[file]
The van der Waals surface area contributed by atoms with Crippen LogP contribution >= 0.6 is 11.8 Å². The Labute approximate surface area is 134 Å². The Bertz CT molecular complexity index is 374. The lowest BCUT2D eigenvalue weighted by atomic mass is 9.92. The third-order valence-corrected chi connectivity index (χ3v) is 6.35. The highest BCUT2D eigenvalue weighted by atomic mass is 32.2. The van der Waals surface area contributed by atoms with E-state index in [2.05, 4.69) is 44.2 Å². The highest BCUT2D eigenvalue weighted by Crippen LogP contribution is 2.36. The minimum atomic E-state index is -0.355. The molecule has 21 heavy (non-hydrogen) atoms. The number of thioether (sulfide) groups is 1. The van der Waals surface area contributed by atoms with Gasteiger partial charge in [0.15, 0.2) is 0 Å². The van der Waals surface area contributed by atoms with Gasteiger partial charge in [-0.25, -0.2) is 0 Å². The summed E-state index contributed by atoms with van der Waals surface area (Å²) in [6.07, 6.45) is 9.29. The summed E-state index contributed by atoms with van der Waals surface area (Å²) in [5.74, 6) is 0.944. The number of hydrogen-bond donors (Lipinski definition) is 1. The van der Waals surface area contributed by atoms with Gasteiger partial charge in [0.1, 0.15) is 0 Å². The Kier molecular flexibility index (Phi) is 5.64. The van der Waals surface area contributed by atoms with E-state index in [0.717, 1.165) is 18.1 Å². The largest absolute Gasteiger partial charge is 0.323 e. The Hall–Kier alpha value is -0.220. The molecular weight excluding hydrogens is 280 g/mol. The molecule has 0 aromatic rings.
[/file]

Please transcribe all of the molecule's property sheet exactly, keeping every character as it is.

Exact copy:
The van der Waals surface area contributed by atoms with Crippen LogP contribution >= 0.6 is 11.8 Å². The Labute approximate surface area is 134 Å². The Bertz CT molecular complexity index is 374. The lowest BCUT2D eigenvalue weighted by atomic mass is 9.92. The third-order valence-corrected chi connectivity index (χ3v) is 6.35. The highest BCUT2D eigenvalue weighted by atomic mass is 32.2. The van der Waals surface area contributed by atoms with E-state index in [2.05, 4.69) is 44.2 Å². The highest BCUT2D eigenvalue weighted by Crippen LogP contribution is 2.36. The minimum atomic E-state index is -0.355. The molecule has 21 heavy (non-hydrogen) atoms. The number of thioether (sulfide) groups is 1. The van der Waals surface area contributed by atoms with Gasteiger partial charge in [0.15, 0.2) is 0 Å². The van der Waals surface area contributed by atoms with Gasteiger partial charge in [-0.25, -0.2) is 0 Å². The summed E-state index contributed by atoms with van der Waals surface area (Å²) in [6.07, 6.45) is 9.29. The summed E-state index contributed by atoms with van der Waals surface area (Å²) in [5.74, 6) is 0.944. The number of hydrogen-bond donors (Lipinski definition) is 1. The van der Waals surface area contributed by atoms with Gasteiger partial charge in [0.1, 0.15) is 0 Å². The Kier molecular flexibility index (Phi) is 5.64. The van der Waals surface area contributed by atoms with E-state index in [0.717, 1.165) is 18.1 Å². The largest absolute Gasteiger partial charge is 0.323 e. The Hall–Kier alpha value is -0.220. The molecular weight excluding hydrogens is 280 g/mol. The molecule has 0 aromatic rings.